Tim Floyd to be inducted into Greater New Orleans Sports Hall of Fame

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Former UNO Basketball Coach Is Second Announced Member of Class of 2020

NEW ORLEANS – Tim Floyd, who led University of New Orleans men’s basketball to fun times and national prominence during the late 1980s and early 1990s, has been selected for induction in the 2020 class of the Allstate Sugar Bowl’s Greater New Orleans Sports Hall of Fame.

Floyd is one of five standout local sports figures who will be added to the Hall of Fame this year. Each year’s Hall of Fame class is selected by the Greater New Orleans Sports Awards Committee, a group of current and former media members who annually recognize a variety of award-winners, including the Hall of Fame, the Corbett Awards and the Eddie Robinson Award. The group also selects the Greater New Orleans Amateur Athlete of the Month each month.

Overall, 24 individuals and four teams are being honored this year for their achievements. Honorees are being announced over a period of 24 days, wrapping up with the Corbett Awards for the top male and female amateur athletes in the state on June 10 and 11.

Outstanding Girls’ Prep Coach of the Year, New Orleans: Lakenya Reed, Booker T. Washington Basketball
Outstanding Boys’ Prep Coach of the Year, New Orleans: Nick Monica, Archbishop Rummel Football
Outstanding Female Amateur Athlete, New Orleans: Angela Charles-Alfred, Xavier University Tennis
Outstanding Male Amateur Athlete, New Orleans: Ja’Marr Chase, LSU Football
Outstanding Boys’ Prep Team, New Orleans: St. James High School Football
Outstanding Girls’ Prep Team, New Orleans: Metairie Park Country Day School Volleyball
Outstanding Collegiate Coach, Louisiana: Ed Orgeron, LSU Football
Greater New Orleans Sports Hall of Fame Class of 2020 Inductee: Perry Clark, Tulane Basketball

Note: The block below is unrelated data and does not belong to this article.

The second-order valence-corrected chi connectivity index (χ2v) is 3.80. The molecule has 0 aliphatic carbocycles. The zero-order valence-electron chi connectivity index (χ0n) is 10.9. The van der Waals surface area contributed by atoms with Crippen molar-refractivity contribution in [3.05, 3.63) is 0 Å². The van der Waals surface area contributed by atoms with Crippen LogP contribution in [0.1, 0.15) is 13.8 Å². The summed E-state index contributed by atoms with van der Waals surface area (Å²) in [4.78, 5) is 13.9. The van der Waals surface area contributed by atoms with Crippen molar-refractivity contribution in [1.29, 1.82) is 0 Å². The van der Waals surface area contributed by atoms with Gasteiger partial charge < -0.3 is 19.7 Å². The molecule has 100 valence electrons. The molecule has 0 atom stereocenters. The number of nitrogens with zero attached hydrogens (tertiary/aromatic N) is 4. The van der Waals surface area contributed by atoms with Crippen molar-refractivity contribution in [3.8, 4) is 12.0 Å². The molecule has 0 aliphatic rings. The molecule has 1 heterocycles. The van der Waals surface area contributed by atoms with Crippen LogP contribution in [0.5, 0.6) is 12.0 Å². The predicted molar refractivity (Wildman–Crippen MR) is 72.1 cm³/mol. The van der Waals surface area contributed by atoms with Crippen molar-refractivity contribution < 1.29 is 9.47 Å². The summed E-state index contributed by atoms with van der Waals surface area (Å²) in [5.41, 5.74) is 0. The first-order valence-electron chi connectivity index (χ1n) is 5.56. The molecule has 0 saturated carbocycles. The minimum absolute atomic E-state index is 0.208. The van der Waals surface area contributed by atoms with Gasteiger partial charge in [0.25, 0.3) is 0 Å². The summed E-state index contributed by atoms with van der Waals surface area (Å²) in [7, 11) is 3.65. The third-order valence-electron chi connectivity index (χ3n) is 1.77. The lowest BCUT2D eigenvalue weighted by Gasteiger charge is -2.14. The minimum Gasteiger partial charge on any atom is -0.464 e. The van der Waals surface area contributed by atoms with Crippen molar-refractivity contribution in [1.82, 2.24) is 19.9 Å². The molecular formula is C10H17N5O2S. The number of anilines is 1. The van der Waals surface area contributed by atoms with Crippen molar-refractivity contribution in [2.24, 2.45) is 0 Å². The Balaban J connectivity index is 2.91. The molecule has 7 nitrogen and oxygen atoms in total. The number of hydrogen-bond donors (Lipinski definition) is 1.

Greater New Orleans Sports Hall of Fame Class of 2020 Inductee: Tim Floyd, UNO Basketball
Greater New Orleans Sports Hall of Fame Class of 2020 Inductee: June 4 (Thursday)
Greater New Orleans Sports Hall of Fame Class of 2020 Inductee: June 5 (Friday)
Greater New Orleans Sports Hall of Fame Class of 2020 Inductee: June 8 (Monday)
Jimmy Collins Special Awards: June 9 (Tuesday)
Eddie Robinson Award: June 10 (Wednesday)
Corbett Award – Female: June 11 (Thursday)
Corbett Award – Male: June 12 (Friday)

Story by Ed Cassiere of the Greater New Orleans Sports Awards Committee:

Floyd’s UNO teams were 126-59 in six seasons (1988-94), winning four regular-season conference championships, earning two NCAA Tournament bids and three more to the National Invitation Tournament.

“I can honestly say that I never had more fun coaching than I did at UNO,” Floyd said. “I was never happier than I was at UNO.”

Tim Floyd UNO montage

Floyd’s first UNO team was a major rebuild. It had no returning starters from the previous season and no starters taller than 6-feet-5. “That’s the first time no one in an airport asked me if I was with a basketball team,” Floyd said on the eve of his UNO debut, a tournament in San Marcos, Texas. Unheralded UNO won that tournament and finished the season with 19 victories, including a home upset of 12th-ranked Florida State. After winning the American South Conference regular-season championship, Floyd’s Privateers earned an NIT invitation.

“Tim Floyd was the whole package,” said New Orleans attorney David Sherman, who chaired the UNO search committee that helped hire Floyd. “He was an amazing recruiter, great coach and wonderful ambassador for UNO in the community.”

Of Floyd’s 13 college teams (including stops at four other schools) that reached 20 victories, his winningest was at UNO, when the Privateers were 26-4 in 1992-93, went 18-0 in the Sun Belt Conference and ranked 17th in the nation in the final regular-season Associated Press poll.

Floyd-coached UNO teams also scored victories against Power-Five programs such as Oklahoma State, Oregon State, Pitt, Texas A&M and — in back-to-back seasons — Virginia.